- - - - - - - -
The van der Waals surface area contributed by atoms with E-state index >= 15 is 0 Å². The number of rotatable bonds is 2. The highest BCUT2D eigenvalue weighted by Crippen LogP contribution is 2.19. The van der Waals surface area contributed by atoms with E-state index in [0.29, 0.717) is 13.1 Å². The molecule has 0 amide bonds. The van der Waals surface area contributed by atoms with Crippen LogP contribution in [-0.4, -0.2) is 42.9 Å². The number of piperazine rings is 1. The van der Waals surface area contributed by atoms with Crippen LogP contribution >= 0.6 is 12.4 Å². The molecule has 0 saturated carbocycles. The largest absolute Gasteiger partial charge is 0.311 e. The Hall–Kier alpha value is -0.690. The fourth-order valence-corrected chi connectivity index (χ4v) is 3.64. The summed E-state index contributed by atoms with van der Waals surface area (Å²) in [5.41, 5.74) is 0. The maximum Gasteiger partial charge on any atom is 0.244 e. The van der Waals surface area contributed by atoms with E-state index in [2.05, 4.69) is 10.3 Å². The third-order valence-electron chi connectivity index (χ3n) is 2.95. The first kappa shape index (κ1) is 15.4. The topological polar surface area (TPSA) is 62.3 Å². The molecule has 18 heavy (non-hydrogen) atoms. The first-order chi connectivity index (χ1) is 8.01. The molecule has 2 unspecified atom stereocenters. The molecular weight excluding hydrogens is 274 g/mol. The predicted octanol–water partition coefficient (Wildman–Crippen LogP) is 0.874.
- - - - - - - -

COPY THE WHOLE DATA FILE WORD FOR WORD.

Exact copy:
The van der Waals surface area contributed by atoms with E-state index >= 15 is 0 Å². The number of rotatable bonds is 2. The highest BCUT2D eigenvalue weighted by Crippen LogP contribution is 2.19. The van der Waals surface area contributed by atoms with E-state index in [0.29, 0.717) is 13.1 Å². The molecule has 0 amide bonds. The van der Waals surface area contributed by atoms with Crippen LogP contribution in [-0.4, -0.2) is 42.9 Å². The number of piperazine rings is 1. The van der Waals surface area contributed by atoms with Crippen LogP contribution >= 0.6 is 12.4 Å². The molecule has 0 saturated carbocycles. The largest absolute Gasteiger partial charge is 0.311 e. The Hall–Kier alpha value is -0.690. The fourth-order valence-corrected chi connectivity index (χ4v) is 3.64. The summed E-state index contributed by atoms with van der Waals surface area (Å²) in [5.41, 5.74) is 0. The maximum Gasteiger partial charge on any atom is 0.244 e. The van der Waals surface area contributed by atoms with E-state index in [2.05, 4.69) is 10.3 Å². The third-order valence-electron chi connectivity index (χ3n) is 2.95. The first kappa shape index (κ1) is 15.4. The topological polar surface area (TPSA) is 62.3 Å². The molecule has 18 heavy (non-hydrogen) atoms. The first-order chi connectivity index (χ1) is 8.01. The molecule has 2 unspecified atom stereocenters. The molecular weight excluding hydrogens is 274 g/mol. The predicted octanol–water partition coefficient (Wildman–Crippen LogP) is 0.874.